Now, flow batteries are being viewed as a possible way to help the electrical grid handle greater amounts of renewable energy, and they are being developed further by companies like UniEnergy Technologies, the maker of the Pullman battery, and academic and government researchers. Because solar panels and wind turbines produce varying amounts of electricity during the day, utilities and system operators must work harder to integrate the renewable sources into the grid. Batteries are one way to do this, by storing excess electricity from solar panels during the middle of the day, for example, and releasing it in the evening.
What Yale is doing, Nordhaus said, is adopting a mantra requiring departments and administrators to consider the complete sticker price that comes with constructing a new dormitory, for example, or expanding energy-intensive facilities. “You can build it, but you have to pay the whole cost,” said Nordhaus, describing the school’s carbon-taxing plan and calling carbon taxes “instinctive to economists.” Based on energy consumption, the program would levy a charge against university departments of $40 per metric ton of emissions. That $40 number is the current figure the federal government uses to estimate the social cost of carbon, a term describing the complete economic and societal costs underpinning greenhouse gas emissions.
A bipartisan duo agreed today that eventual enactment of a carbon tax is all but inevitable but that it will require the support of both Democrats and Republicans. Speaking at a forum hosted by the center-right American Enterprise Institute, Rep. John Delaney (D-Md.) and former Rep. Bob Inglis (R-S.C.) touted a levy on carbon as one way to break through the congressional impasse on climate change, especially if it comes attached to a reduction in the corporate tax rate. Both said they expected Congress to embrace it someday.
American renewable energy company Iberdrola Renewables has entered into long-term power supply agreements with Equinix data centers. The company will supply data centers with clean energy produced by a fleet of wind farms that Iberdrola operates. Wind farms in Washington, Oregon and Texas will be supplying bulk of the power.
State senators amended and then advanced a bill Wednesday that would provide a first-ever production tax credit for wind farms and other renewable energy facilities. The 25-3 vote to advance the proposal from the first round came after a long debate over whether such a tax break could succeed in creating an incentive or whether Nebraska is too late to become a big player in wind energy. Nebraska’s wind energy potential has always ranked among the highest in the nation. But its production of energy via wind farms has lagged behind, ranking 18th nationally in 2013. By contrast, neighboring Iowa was No. 1 in wind energy production that year, with about eight times more wind turbines than Nebraska.
“The administration has made it a priority to work with industry to identify challenges and create solutions for increasing the security and resilience of the electric grid, including the development of an integrated national plan to mitigate challenges pertaining to aging power transformers, the cyber and physical security of transformers, and the vulnerabilities of large power transformers,” the QER says.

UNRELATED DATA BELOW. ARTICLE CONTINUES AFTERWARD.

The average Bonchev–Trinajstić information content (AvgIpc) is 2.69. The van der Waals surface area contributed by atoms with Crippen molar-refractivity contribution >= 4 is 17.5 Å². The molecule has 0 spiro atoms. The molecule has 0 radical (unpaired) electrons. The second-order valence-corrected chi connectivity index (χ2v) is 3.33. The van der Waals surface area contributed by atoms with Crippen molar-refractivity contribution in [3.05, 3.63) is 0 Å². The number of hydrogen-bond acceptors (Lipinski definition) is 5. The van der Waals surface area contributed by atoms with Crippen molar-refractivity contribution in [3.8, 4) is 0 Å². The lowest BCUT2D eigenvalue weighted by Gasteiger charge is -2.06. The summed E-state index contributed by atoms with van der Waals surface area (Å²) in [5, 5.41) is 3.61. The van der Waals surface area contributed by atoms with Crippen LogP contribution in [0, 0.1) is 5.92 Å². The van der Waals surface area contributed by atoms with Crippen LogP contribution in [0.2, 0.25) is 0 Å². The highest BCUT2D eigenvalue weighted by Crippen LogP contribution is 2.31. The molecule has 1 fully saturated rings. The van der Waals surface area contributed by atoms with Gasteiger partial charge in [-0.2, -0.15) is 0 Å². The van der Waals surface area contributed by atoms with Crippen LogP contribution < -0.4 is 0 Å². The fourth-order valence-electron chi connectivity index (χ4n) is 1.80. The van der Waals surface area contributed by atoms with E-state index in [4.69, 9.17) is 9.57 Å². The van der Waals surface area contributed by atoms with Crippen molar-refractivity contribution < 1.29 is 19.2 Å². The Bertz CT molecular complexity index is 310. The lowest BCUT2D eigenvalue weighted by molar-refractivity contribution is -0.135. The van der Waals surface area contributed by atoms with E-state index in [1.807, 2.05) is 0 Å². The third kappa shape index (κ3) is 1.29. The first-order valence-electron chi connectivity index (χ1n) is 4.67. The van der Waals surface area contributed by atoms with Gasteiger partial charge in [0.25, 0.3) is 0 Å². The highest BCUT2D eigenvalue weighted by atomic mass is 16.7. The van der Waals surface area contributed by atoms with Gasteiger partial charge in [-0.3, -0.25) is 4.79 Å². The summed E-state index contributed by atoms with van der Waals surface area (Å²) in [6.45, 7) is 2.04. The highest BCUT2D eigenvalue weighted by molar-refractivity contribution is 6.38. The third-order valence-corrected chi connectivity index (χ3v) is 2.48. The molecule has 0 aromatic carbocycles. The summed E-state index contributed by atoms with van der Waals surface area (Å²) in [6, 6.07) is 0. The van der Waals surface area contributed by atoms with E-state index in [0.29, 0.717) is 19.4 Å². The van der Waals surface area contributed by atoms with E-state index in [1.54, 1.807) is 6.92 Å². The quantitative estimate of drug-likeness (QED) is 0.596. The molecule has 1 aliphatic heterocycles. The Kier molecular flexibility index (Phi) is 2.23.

Climate change will be a major factor in the future of power lines, natural gas pipelines, fuel depots and rail tanker cars, according to the Department of Energy’s first installment of its Quadrennial Energy Review(QER), released yesterday. The 348-page document, stemming from the Obama administration’s Climate Action Plan, focused on how hydrocarbons and electrons get from point A to point B, mapping out the current state of affairs and recommending pathways to ensure that energy reliably gets from producers to end-users in the coming decade. Proposals included more than $15 billion in spending and tax credits to improve energy infrastructure (Greenwire, April 21).
Sen. Martin Heinrich (D-N.M.) introduced legislation yesterday that would give federal regulators power to override state decisions and site power lines meant to move large amounts of renewable energy across long distances. “We certainly understand that states would have a lot of questions about how any new federal authority would affect their existing authority,” said Bill White, senior adviser for Americans for a Clean Energy Grid. “At the same time, we all recognize that there’s a challenge here in getting these really important and valuable interstate infrastructure projects built.”
While Congress struggles to define the federal government’s role in promoting solar and wind power, American homeowners remain strongly supportive of federal tax credits and other subsidies for emissions-free electricity, according to recent polling done by the consulting firm Zogby Analytics. The January survey of 1,400 homeowners, commissioned by Clean Edge Inc. and SolarCity, revealed that 74 percent of homeowners support continuing the investment tax credit (ITC) for solar power and the production tax credit (PTC) for wind energy, while nearly 9 in 10 homeowners believe renewable energy is important to the nation’s future.
Contrary to the claims of Thomas Pyle [“As taxman cometh, wind producers get a windfall,” April 14], whose group is funded by the fossil fuel billionaire Koch brothers, wind has received far less in tax credits and other government support than other energy sources. Its primary federal incentive, the Production Tax Credit, has been successful in attracting more than $100 billion to the U.S. economy since 2008 and increasing the amount of electricity provided by clean, affordable wind power.